The witness confirmed to that the brother of one of the accused had visited him twice and insisted that the case should not go to verdict.

The accused are candid about trying to pressure the couple into an out-of-court settlement. “We tried, we even spoke of money, but then if she is not listening at all what can be done?” Maheshvir told

Tejpal Singh and Malkhan Singh Pal claimed they had visited the couple’s house in November 2018 in the interests of “peace”

As the final arguments are made by the accused, their lawyer, Brijpal Singh Dabas, claims the rape survivor’s case will not stand. “There are several contradictions in the statement of the survivor and other witnesses and we have pointed them out,” he said. “There was no rape whatsoever. The genesis of the case itself falls.” According to him, the “story of the survivor reads like a script of a film.”

Muslim men displaced by the riots wait to cast their vote in Parla village in 2014. Picture credit: Anindito Mukherjee/Reuters

Political pressure

The pressure to drop the case did not just come from the accused and their families, but also from various members of the majority community. The rape survivor’s family claims such attempts to intimidate them have political backing, although they will not elaborate further.

These days, the woman’s husband works at a tailor’s shop in a district neighbouring Muzaffarnagar. “At the place where I work, there is a Jat man who got to know that I had a case,” he said.”He asked me why we were doing this [pursuing the case], as if I was committing a crime. He said it was wrong and that he would get my case compromised.”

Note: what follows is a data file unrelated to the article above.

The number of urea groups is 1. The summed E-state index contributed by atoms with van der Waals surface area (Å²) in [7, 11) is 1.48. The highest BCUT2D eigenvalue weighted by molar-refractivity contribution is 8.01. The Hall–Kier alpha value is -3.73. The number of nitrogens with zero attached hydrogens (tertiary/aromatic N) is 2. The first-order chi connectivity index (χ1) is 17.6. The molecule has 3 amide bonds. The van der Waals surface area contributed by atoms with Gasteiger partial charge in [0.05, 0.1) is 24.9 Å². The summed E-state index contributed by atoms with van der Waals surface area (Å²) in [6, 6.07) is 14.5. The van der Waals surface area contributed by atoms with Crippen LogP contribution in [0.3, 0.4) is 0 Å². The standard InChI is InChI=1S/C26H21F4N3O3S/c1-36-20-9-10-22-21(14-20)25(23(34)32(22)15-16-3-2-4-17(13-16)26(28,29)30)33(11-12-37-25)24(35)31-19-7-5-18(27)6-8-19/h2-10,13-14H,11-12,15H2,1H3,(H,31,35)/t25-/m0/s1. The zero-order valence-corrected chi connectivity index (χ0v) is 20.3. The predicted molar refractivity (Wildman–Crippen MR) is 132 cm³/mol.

The recent assembly elections, where the Bharatiya Janata Party returned to power with a decisive majority, are also cause for concern. “The Jat man from my workplace, he had said that if the BJP forms government, nothing will happen in my case – and even if the BJP loses, they will also not let anything conclusive happen in the case,” he worried.

A lot of the time these days, he does not acknowledge that he is the rape survivor’s husband.“It is easier that way,” he said. He fears that a wrong word, a hasty retort, could put his job and life on the line.

His wife, however, is undaunted by the threats and taunts. “I know the verdict will not change the way society looks at me, but at least they will know that I was telling the truth all along,” she said.